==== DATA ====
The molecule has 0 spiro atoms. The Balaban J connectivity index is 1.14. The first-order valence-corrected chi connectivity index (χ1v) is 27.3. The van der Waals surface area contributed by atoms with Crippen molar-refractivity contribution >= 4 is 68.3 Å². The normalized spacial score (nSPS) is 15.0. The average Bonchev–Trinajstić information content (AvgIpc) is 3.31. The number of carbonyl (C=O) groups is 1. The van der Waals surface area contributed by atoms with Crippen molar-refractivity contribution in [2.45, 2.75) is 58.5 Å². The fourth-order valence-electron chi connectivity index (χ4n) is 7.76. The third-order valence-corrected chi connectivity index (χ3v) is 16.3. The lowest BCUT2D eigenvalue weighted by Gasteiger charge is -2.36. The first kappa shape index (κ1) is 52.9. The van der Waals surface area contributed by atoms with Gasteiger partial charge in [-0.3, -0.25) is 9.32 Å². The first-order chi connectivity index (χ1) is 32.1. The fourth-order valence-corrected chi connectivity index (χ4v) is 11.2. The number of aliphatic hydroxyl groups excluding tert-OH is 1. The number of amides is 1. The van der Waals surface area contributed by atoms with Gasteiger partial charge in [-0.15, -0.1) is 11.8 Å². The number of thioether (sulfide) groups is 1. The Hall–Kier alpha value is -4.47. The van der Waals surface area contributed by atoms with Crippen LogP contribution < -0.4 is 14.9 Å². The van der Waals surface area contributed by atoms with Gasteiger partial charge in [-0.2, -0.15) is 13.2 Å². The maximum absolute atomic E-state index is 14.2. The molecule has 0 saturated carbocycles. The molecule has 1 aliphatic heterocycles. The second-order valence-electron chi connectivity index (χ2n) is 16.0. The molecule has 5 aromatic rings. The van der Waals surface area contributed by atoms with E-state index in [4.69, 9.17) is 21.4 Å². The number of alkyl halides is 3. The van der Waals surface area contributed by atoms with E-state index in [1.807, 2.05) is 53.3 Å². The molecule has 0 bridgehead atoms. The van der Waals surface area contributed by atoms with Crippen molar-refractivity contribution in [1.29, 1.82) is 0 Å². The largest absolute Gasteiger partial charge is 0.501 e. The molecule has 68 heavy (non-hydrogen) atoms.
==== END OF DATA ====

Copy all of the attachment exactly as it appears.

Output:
The molecule has 0 spiro atoms. The Balaban J connectivity index is 1.14. The first-order valence-corrected chi connectivity index (χ1v) is 27.3. The van der Waals surface area contributed by atoms with Crippen molar-refractivity contribution >= 4 is 68.3 Å². The normalized spacial score (nSPS) is 15.0. The average Bonchev–Trinajstić information content (AvgIpc) is 3.31. The number of carbonyl (C=O) groups is 1. The van der Waals surface area contributed by atoms with Crippen molar-refractivity contribution in [2.45, 2.75) is 58.5 Å². The fourth-order valence-electron chi connectivity index (χ4n) is 7.76. The third-order valence-corrected chi connectivity index (χ3v) is 16.3. The lowest BCUT2D eigenvalue weighted by Gasteiger charge is -2.36. The first kappa shape index (κ1) is 52.9. The van der Waals surface area contributed by atoms with Gasteiger partial charge in [-0.3, -0.25) is 9.32 Å². The first-order chi connectivity index (χ1) is 32.1. The fourth-order valence-corrected chi connectivity index (χ4v) is 11.2. The number of aliphatic hydroxyl groups excluding tert-OH is 1. The number of amides is 1. The van der Waals surface area contributed by atoms with Gasteiger partial charge in [-0.15, -0.1) is 11.8 Å². The number of thioether (sulfide) groups is 1. The Hall–Kier alpha value is -4.47. The van der Waals surface area contributed by atoms with Crippen LogP contribution < -0.4 is 14.9 Å². The van der Waals surface area contributed by atoms with Gasteiger partial charge in [-0.2, -0.15) is 13.2 Å². The maximum absolute atomic E-state index is 14.2. The molecule has 0 saturated carbocycles. The molecule has 1 aliphatic heterocycles. The second-order valence-electron chi connectivity index (χ2n) is 16.0. The molecule has 5 aromatic rings. The van der Waals surface area contributed by atoms with E-state index in [4.69, 9.17) is 21.4 Å². The number of alkyl halides is 3. The van der Waals surface area contributed by atoms with E-state index in [1.807, 2.05) is 53.3 Å². The molecule has 0 bridgehead atoms. The van der Waals surface area contributed by atoms with Crippen molar-refractivity contribution in [1.29, 1.82) is 0 Å². The largest absolute Gasteiger partial charge is 0.501 e. The molecule has 68 heavy (non-hydrogen) atoms.